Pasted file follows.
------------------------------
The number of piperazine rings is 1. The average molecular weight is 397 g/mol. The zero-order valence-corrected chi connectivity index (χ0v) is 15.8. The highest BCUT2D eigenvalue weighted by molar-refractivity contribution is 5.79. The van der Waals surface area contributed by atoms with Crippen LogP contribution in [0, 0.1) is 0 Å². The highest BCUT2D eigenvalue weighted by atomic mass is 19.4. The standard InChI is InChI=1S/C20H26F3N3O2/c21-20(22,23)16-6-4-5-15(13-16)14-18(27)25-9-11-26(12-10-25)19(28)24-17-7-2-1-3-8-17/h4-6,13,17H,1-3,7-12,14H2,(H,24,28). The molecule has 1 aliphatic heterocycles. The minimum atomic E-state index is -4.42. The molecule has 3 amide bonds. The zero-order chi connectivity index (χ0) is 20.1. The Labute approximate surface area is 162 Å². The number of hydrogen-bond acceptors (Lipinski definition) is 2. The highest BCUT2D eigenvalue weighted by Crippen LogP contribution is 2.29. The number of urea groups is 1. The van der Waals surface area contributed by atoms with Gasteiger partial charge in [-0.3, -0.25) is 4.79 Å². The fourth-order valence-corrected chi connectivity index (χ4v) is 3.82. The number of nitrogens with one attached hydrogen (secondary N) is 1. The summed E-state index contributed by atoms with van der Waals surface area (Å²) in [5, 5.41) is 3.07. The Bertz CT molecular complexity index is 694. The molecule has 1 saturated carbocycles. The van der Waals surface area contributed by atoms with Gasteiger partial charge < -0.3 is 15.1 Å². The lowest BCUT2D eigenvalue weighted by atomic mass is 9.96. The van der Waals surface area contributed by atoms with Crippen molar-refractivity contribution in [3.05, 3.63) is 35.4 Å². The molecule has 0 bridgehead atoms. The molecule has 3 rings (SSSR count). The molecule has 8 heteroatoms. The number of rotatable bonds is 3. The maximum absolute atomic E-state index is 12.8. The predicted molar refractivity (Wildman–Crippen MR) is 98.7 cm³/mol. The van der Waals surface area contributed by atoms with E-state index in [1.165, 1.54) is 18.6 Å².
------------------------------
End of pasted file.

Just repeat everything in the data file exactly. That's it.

The number of piperazine rings is 1. The average molecular weight is 397 g/mol. The zero-order valence-corrected chi connectivity index (χ0v) is 15.8. The highest BCUT2D eigenvalue weighted by molar-refractivity contribution is 5.79. The van der Waals surface area contributed by atoms with Crippen LogP contribution in [0, 0.1) is 0 Å². The highest BCUT2D eigenvalue weighted by atomic mass is 19.4. The standard InChI is InChI=1S/C20H26F3N3O2/c21-20(22,23)16-6-4-5-15(13-16)14-18(27)25-9-11-26(12-10-25)19(28)24-17-7-2-1-3-8-17/h4-6,13,17H,1-3,7-12,14H2,(H,24,28). The molecule has 1 aliphatic heterocycles. The minimum atomic E-state index is -4.42. The molecule has 3 amide bonds. The zero-order chi connectivity index (χ0) is 20.1. The Labute approximate surface area is 162 Å². The number of hydrogen-bond acceptors (Lipinski definition) is 2. The highest BCUT2D eigenvalue weighted by Crippen LogP contribution is 2.29. The number of urea groups is 1. The van der Waals surface area contributed by atoms with Gasteiger partial charge in [-0.3, -0.25) is 4.79 Å². The fourth-order valence-corrected chi connectivity index (χ4v) is 3.82. The number of nitrogens with one attached hydrogen (secondary N) is 1. The summed E-state index contributed by atoms with van der Waals surface area (Å²) in [5, 5.41) is 3.07. The Bertz CT molecular complexity index is 694. The molecule has 1 saturated carbocycles. The van der Waals surface area contributed by atoms with Gasteiger partial charge < -0.3 is 15.1 Å². The lowest BCUT2D eigenvalue weighted by atomic mass is 9.96. The van der Waals surface area contributed by atoms with Crippen molar-refractivity contribution in [3.05, 3.63) is 35.4 Å². The molecule has 0 bridgehead atoms. The molecule has 3 rings (SSSR count). The molecule has 8 heteroatoms. The number of rotatable bonds is 3. The maximum absolute atomic E-state index is 12.8. The predicted molar refractivity (Wildman–Crippen MR) is 98.7 cm³/mol. The van der Waals surface area contributed by atoms with E-state index in [1.165, 1.54) is 18.6 Å².